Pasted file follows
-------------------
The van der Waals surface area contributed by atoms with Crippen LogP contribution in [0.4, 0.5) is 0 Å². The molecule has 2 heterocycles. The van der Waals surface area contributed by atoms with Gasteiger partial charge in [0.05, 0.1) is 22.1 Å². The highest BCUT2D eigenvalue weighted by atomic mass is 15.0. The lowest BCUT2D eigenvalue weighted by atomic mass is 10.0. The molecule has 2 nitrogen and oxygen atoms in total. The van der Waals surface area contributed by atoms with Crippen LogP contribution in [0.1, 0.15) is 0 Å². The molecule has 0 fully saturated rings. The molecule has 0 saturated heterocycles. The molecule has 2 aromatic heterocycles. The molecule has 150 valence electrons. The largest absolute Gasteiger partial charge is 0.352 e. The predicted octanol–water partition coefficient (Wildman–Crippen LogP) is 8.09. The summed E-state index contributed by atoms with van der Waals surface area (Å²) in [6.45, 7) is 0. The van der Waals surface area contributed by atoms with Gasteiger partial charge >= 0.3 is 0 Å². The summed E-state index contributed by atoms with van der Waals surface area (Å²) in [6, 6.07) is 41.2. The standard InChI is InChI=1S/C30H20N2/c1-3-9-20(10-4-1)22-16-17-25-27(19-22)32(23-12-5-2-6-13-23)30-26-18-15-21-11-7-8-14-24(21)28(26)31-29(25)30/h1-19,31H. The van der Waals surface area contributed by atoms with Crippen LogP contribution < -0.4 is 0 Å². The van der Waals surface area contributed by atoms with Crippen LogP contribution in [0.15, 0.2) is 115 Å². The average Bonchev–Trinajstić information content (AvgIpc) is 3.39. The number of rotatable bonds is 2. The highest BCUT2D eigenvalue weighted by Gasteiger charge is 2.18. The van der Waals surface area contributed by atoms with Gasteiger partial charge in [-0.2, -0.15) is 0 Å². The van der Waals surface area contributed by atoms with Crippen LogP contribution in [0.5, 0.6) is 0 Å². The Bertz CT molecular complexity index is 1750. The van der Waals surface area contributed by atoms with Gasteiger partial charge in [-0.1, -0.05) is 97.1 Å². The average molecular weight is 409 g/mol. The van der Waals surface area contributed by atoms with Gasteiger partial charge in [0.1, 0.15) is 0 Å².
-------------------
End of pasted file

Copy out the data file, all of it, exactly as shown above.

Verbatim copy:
The van der Waals surface area contributed by atoms with Crippen LogP contribution in [0.4, 0.5) is 0 Å². The molecule has 2 heterocycles. The van der Waals surface area contributed by atoms with Gasteiger partial charge in [0.05, 0.1) is 22.1 Å². The highest BCUT2D eigenvalue weighted by atomic mass is 15.0. The lowest BCUT2D eigenvalue weighted by atomic mass is 10.0. The molecule has 2 nitrogen and oxygen atoms in total. The van der Waals surface area contributed by atoms with Crippen LogP contribution in [0.1, 0.15) is 0 Å². The molecule has 0 fully saturated rings. The molecule has 0 saturated heterocycles. The molecule has 2 aromatic heterocycles. The molecule has 150 valence electrons. The largest absolute Gasteiger partial charge is 0.352 e. The predicted octanol–water partition coefficient (Wildman–Crippen LogP) is 8.09. The summed E-state index contributed by atoms with van der Waals surface area (Å²) in [6.45, 7) is 0. The van der Waals surface area contributed by atoms with Gasteiger partial charge >= 0.3 is 0 Å². The summed E-state index contributed by atoms with van der Waals surface area (Å²) in [6, 6.07) is 41.2. The standard InChI is InChI=1S/C30H20N2/c1-3-9-20(10-4-1)22-16-17-25-27(19-22)32(23-12-5-2-6-13-23)30-26-18-15-21-11-7-8-14-24(21)28(26)31-29(25)30/h1-19,31H. The van der Waals surface area contributed by atoms with Crippen LogP contribution < -0.4 is 0 Å². The van der Waals surface area contributed by atoms with Crippen LogP contribution in [0.15, 0.2) is 115 Å². The average Bonchev–Trinajstić information content (AvgIpc) is 3.39. The number of rotatable bonds is 2. The highest BCUT2D eigenvalue weighted by Gasteiger charge is 2.18. The van der Waals surface area contributed by atoms with Gasteiger partial charge in [-0.2, -0.15) is 0 Å². The van der Waals surface area contributed by atoms with Crippen LogP contribution in [0.5, 0.6) is 0 Å². The Bertz CT molecular complexity index is 1750. The van der Waals surface area contributed by atoms with Gasteiger partial charge in [-0.1, -0.05) is 97.1 Å². The average molecular weight is 409 g/mol. The van der Waals surface area contributed by atoms with Gasteiger partial charge in [0.1, 0.15) is 0 Å².